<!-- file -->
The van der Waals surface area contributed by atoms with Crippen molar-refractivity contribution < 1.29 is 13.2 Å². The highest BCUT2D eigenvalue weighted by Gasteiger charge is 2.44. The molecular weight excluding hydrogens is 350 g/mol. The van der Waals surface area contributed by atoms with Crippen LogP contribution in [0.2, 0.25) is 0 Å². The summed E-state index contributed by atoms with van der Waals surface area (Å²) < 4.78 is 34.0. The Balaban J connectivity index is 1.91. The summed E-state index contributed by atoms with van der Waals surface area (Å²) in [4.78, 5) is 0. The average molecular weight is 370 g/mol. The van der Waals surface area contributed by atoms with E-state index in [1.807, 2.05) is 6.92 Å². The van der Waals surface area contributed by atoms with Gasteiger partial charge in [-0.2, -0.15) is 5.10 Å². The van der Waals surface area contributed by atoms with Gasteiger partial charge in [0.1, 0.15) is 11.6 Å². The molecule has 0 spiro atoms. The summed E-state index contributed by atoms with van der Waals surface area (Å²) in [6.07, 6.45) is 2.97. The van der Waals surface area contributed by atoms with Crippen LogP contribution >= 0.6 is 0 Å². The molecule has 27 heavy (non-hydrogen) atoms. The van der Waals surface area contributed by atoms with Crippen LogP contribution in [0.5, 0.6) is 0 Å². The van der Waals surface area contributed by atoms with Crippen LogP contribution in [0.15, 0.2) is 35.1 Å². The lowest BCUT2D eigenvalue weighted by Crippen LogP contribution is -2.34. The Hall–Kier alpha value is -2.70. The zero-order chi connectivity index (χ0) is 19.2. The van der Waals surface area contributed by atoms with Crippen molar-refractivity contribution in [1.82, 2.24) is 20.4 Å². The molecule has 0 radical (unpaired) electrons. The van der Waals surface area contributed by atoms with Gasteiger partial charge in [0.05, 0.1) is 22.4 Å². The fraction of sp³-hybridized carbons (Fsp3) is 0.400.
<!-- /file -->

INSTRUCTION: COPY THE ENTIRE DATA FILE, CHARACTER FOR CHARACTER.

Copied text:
The van der Waals surface area contributed by atoms with Crippen molar-refractivity contribution < 1.29 is 13.2 Å². The highest BCUT2D eigenvalue weighted by Gasteiger charge is 2.44. The molecular weight excluding hydrogens is 350 g/mol. The van der Waals surface area contributed by atoms with Crippen LogP contribution in [0.2, 0.25) is 0 Å². The summed E-state index contributed by atoms with van der Waals surface area (Å²) < 4.78 is 34.0. The Balaban J connectivity index is 1.91. The summed E-state index contributed by atoms with van der Waals surface area (Å²) in [4.78, 5) is 0. The average molecular weight is 370 g/mol. The van der Waals surface area contributed by atoms with E-state index in [1.807, 2.05) is 6.92 Å². The van der Waals surface area contributed by atoms with Gasteiger partial charge in [-0.2, -0.15) is 5.10 Å². The van der Waals surface area contributed by atoms with Gasteiger partial charge in [0.1, 0.15) is 11.6 Å². The molecule has 0 spiro atoms. The summed E-state index contributed by atoms with van der Waals surface area (Å²) in [6.07, 6.45) is 2.97. The van der Waals surface area contributed by atoms with Crippen LogP contribution >= 0.6 is 0 Å². The molecule has 27 heavy (non-hydrogen) atoms. The van der Waals surface area contributed by atoms with Crippen LogP contribution in [0.5, 0.6) is 0 Å². The van der Waals surface area contributed by atoms with Crippen LogP contribution in [0.15, 0.2) is 35.1 Å². The lowest BCUT2D eigenvalue weighted by Crippen LogP contribution is -2.34. The Hall–Kier alpha value is -2.70. The zero-order chi connectivity index (χ0) is 19.2. The van der Waals surface area contributed by atoms with Crippen molar-refractivity contribution in [1.82, 2.24) is 20.4 Å². The molecule has 0 radical (unpaired) electrons. The van der Waals surface area contributed by atoms with Gasteiger partial charge in [0.05, 0.1) is 22.4 Å². The fraction of sp³-hybridized carbons (Fsp3) is 0.400.